Many patients take ‘ACE inhibitors’ (ramipiril, perindopril, and any other drug ending in ‘..pril’) or Angiotensin II receptor blockers (ARBs, eg telmisartan, candesartan, and any other drug ending in ‘..sartan’). Because these drugs may interact with the ACE2 receptor (see 5 – ‘How can I get it?’) it was thought they may modify viral infectivity. This could in theory be good or bad. In practice however it does not seem as though taking these medicines affects the risk of developing severe infection. These medications are extremely important heart and blood pressure treatments. Continue to take these medicines as prescribed by your doctor.

Can dogs get COVID-19?

The World Health Organisation says there is currently no evidence that pets such as dogs or cats can be infected with SARS-CoV-2. So go and walk your dog.

Is there any treatment?

There is currently no proven treatment, but a huge amount of work is underway world-wide. Many drugs are showing potential efficacy in laboratory studies. Some of the most promising include remdesivir, cepharanthine and chloroquine to reduce the seriousness of infection, and methylprednisolone and tocilizumab for those who have developed severe pneumonia.

 How far away is a vaccine?

Whilst it is already possible to copy a part of the SARS-CoV-2 virus and produce what could be termed a vaccine which would be recognised by our immune system but not cause infection, these products are yet to be tested for their effectiveness and safety. Such testing usually takes years. Acceleration of this testing process needs to be balanced against the risk of harm. It is likely that the companies and institutions making vaccines will not elect to dramatically accelerate the testing process for fear of being labelled reckless or for allegedly or actually causing harm, with the subsequent legal and financial ramifications of such allegations.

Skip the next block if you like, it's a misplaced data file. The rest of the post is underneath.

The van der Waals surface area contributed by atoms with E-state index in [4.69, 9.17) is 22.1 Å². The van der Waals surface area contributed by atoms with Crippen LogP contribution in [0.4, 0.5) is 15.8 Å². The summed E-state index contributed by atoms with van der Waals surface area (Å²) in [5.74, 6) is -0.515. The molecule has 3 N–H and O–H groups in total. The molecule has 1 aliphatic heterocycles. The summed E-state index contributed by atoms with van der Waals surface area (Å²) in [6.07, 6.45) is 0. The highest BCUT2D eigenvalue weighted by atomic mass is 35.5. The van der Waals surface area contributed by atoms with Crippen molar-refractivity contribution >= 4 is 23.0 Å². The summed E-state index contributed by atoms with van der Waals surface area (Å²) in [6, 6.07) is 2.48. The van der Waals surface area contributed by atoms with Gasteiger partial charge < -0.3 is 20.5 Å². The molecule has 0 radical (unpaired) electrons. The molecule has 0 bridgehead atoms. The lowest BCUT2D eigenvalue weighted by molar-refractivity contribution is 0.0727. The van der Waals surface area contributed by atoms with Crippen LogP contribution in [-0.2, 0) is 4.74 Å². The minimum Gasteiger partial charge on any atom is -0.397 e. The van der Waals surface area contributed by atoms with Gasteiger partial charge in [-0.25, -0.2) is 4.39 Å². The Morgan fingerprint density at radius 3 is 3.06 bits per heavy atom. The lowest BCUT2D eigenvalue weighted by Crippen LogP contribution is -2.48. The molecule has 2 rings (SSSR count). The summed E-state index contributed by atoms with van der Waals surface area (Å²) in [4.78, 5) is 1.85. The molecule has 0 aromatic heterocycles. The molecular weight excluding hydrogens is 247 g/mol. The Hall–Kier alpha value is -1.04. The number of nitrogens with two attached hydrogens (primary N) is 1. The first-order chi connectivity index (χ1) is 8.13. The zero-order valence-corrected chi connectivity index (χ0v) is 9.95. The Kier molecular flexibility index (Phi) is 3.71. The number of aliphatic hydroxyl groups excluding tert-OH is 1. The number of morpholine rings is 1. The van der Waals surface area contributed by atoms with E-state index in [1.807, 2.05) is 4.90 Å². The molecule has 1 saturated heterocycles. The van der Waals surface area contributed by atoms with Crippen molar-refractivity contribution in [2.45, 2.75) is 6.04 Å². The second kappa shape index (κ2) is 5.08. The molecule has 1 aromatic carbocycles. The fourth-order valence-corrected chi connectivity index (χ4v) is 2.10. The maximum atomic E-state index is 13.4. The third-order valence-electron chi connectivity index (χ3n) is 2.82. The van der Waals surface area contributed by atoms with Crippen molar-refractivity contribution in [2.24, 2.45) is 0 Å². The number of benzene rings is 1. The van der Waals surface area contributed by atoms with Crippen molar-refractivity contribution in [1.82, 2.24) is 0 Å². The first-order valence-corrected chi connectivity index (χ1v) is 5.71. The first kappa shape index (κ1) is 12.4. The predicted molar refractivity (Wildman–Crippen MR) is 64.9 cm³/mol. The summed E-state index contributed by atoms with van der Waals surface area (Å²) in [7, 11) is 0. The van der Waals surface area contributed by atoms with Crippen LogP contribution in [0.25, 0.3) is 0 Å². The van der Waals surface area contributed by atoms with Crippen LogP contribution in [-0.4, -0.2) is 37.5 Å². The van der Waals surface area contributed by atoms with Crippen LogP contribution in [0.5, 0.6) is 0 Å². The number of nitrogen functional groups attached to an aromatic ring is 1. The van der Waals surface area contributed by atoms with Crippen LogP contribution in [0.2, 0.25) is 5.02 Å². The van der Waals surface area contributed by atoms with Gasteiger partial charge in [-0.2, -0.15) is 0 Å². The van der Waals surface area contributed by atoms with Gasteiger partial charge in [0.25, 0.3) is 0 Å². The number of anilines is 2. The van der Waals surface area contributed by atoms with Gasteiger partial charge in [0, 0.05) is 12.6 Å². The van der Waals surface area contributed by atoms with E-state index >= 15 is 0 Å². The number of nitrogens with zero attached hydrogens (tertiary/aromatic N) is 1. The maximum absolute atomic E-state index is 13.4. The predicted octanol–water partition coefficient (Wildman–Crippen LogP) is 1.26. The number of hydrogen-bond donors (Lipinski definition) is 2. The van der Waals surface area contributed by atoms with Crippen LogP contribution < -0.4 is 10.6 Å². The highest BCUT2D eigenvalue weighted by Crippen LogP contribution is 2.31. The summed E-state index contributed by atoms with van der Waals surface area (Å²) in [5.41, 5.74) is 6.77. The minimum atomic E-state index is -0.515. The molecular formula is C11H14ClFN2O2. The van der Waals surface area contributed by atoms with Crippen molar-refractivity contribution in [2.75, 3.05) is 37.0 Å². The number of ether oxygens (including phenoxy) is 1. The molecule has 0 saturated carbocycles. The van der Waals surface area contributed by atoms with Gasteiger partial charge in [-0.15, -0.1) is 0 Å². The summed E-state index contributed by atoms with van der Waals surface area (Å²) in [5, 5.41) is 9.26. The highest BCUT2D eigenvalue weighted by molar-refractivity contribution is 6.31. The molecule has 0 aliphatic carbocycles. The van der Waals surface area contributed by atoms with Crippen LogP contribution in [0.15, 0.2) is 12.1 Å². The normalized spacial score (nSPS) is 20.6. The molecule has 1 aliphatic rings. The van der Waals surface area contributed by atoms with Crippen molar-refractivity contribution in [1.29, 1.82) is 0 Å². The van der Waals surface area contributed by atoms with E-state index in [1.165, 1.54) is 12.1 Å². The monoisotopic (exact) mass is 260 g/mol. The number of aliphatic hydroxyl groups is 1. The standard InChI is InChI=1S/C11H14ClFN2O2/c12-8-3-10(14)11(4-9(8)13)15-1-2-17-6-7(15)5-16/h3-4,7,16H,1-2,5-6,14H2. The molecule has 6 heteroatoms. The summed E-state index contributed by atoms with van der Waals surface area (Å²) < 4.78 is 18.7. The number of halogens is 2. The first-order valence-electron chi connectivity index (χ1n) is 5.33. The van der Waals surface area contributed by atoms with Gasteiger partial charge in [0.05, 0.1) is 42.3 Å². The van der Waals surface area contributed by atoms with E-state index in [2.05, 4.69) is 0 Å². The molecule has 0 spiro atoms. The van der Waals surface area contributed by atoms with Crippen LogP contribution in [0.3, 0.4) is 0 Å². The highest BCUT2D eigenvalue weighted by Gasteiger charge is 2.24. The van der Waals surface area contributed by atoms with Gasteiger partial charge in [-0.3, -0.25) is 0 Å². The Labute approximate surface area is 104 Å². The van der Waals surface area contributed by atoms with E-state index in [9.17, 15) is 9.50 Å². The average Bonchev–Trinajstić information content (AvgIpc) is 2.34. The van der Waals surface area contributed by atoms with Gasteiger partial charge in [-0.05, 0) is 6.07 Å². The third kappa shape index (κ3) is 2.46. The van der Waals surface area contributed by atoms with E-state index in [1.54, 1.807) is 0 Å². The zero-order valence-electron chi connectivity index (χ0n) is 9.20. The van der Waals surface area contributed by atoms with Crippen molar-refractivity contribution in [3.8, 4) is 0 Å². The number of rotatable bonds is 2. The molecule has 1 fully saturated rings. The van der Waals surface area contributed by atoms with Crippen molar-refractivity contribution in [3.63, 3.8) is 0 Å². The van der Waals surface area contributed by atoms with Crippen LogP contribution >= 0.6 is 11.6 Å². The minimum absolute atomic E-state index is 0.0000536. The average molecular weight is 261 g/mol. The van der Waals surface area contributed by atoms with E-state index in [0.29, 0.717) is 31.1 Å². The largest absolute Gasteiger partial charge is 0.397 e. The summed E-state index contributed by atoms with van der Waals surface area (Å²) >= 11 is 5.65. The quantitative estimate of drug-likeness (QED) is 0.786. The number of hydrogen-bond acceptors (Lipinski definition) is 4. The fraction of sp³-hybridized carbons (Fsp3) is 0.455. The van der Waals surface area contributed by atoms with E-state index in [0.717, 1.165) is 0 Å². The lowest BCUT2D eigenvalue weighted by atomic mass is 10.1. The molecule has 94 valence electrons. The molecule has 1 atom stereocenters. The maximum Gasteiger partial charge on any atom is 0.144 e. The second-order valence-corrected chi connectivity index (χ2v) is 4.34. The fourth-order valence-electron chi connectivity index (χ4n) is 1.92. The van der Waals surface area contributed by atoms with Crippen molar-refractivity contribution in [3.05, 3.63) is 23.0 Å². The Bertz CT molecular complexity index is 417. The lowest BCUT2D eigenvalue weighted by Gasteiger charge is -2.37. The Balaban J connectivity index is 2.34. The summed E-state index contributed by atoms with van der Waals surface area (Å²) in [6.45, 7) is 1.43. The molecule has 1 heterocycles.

About the author

Professor Dan Chambers is a Thoracic and Transplant Physician and Clinical Professor, The University of Queensland. He cared for many critically ill patients during Swine Flu epidemic in 2009. His research focuses on severe lung disease and transplantation.


  1. Liu W et al Chin Med J, 2020
  2. van Doremalen et al, MedRxiv, 2020.


Cameron Corish

Cameron Corish has been caring and achieving results for the local Wishart, Mansfield and Mt Gravatt community for over 10 years. Together with the Core Health Coaching Team, he takes a multi-disciplined and holistic approach to health and fitness addressing the physical, mental and emotional aspects of one’s health.  

Ready to feel and look your best?  Come in for a FREE chat and see how we can make a difference in your life.  Call 0406 451 907 or email Cameron at